A Unique Opportunity to Learn Administrative Law

May 29, 2020
Students pivot in innovative project tracking agencies' responses to pandemic
professor joel eisen.

Professor Joel Eisen is the first to admit that administrative law – the law of how federal agencies make regulations and take other actions – is a fairly dense subject. So when his course started to meet virtually after COVID-19 was declared a pandemic, he was eager to make it as engaging as possible. “I realized right away that public discourse was going to be dominated by how federal agencies would develop policies to respond to the pandemic,” said Eisen. There were many questions about COVID-19’s impacts on our workplaces, schools, and home life. How would the Food and Drug Administration approve new possible treatments? How would the Department of Labor decide how to protect workplaces from spreading COVID-19? Those and many other agency actions, some of which would modify or relax existing laws, became a jumping-off point for a new direction for the remainder of his course. 

“Agencies are addressing complex legal questions in real time, quickly,” explained Eisen. The goal, for students, would be to simplify some complexities for the general public. Eisen tasked each team of two students to identify a COVID-related policy issue, and to analyze how an agency planned to address that issue in real-life situations. Students chose policies from various federal agencies – from the Equal Employment Opportunity Commission to the Federal Drug Administration – and answered four questions: (1) What is the subject and impact of the new policy? (2) How does the policy change existing law? (3) What actions are required to be taken to comply with the new policy? (4) What recourse would any member of the public have who was dissatisfied by the new policy?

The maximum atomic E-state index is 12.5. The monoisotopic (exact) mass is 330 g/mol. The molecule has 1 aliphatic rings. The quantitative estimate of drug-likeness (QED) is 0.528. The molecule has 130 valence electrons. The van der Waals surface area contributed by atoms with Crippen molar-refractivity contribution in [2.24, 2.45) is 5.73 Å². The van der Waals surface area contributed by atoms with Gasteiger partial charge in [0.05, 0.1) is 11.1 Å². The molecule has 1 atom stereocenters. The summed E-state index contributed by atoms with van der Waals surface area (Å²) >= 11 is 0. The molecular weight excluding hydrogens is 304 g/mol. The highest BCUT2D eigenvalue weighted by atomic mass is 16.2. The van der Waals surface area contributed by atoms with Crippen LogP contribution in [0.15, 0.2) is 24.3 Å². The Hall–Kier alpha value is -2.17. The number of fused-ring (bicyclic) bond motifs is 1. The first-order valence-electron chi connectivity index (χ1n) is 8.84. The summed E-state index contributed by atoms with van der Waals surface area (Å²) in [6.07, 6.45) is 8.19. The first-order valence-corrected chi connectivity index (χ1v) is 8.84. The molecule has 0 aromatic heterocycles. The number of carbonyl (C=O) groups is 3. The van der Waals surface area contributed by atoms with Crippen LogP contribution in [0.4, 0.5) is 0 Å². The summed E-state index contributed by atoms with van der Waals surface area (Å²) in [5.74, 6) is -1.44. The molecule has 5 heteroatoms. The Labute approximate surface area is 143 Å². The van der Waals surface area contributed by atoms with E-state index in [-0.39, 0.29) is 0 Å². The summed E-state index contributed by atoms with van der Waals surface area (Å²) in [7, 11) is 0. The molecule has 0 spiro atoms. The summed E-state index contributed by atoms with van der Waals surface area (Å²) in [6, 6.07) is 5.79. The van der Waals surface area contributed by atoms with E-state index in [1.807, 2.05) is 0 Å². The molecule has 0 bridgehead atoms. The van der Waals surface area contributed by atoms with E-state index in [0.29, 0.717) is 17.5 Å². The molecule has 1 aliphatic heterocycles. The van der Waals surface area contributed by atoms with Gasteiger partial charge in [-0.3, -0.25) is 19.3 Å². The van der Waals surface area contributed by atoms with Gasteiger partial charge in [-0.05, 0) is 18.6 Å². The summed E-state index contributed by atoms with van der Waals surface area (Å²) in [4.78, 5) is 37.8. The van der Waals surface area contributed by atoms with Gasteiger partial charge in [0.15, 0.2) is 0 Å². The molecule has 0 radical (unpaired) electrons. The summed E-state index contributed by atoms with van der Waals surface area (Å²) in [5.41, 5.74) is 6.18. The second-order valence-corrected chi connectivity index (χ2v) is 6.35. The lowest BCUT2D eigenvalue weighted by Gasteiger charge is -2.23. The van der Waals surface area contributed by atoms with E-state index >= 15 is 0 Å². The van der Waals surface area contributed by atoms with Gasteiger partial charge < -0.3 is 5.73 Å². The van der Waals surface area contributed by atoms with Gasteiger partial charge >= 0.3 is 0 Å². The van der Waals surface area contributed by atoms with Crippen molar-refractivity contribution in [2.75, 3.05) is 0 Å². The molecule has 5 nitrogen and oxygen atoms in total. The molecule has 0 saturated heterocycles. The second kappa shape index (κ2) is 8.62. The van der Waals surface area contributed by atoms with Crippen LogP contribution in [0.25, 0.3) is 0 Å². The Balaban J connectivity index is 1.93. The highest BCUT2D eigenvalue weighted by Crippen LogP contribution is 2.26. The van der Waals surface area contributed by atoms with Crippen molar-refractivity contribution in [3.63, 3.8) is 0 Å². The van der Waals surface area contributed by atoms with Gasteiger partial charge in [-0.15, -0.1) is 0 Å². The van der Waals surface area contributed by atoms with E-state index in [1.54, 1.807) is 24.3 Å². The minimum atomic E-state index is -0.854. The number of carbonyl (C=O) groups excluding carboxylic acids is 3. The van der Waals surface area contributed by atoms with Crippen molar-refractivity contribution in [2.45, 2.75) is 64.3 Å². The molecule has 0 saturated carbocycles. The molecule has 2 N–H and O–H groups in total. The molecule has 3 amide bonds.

3L students Lauren Earley and Robin Nagel examined the Department of Education’s COVID-19 provisions for how schools going online could continue to meet federal law requirements for assisting students with disabilities. After identifying several core legal issues, the students also explained potential legal challenges that citizens might encounter in the policy. They also incorporated news articles and teacher interviews in their report.

“We were very much still applying what we had been learning in the course,” said Nagel. “It’s [about] real impacts on a society, as opposed to a final exam.” In fact, the briefing document that the students created was a partial replacement for the final exam. Through this project, explained Eisen, “It was possible to make online instruction a different experience by promoting student engagement during one of the most challenging times their legal education has ever seen.”

The end results, for students, was “a terrific opportunity to give them some real-world exposure to what agencies actually do, at the same time that agencies themselves were grappling with how to respond to the pandemic,” said Eisen.

Access the students’ full briefing document here.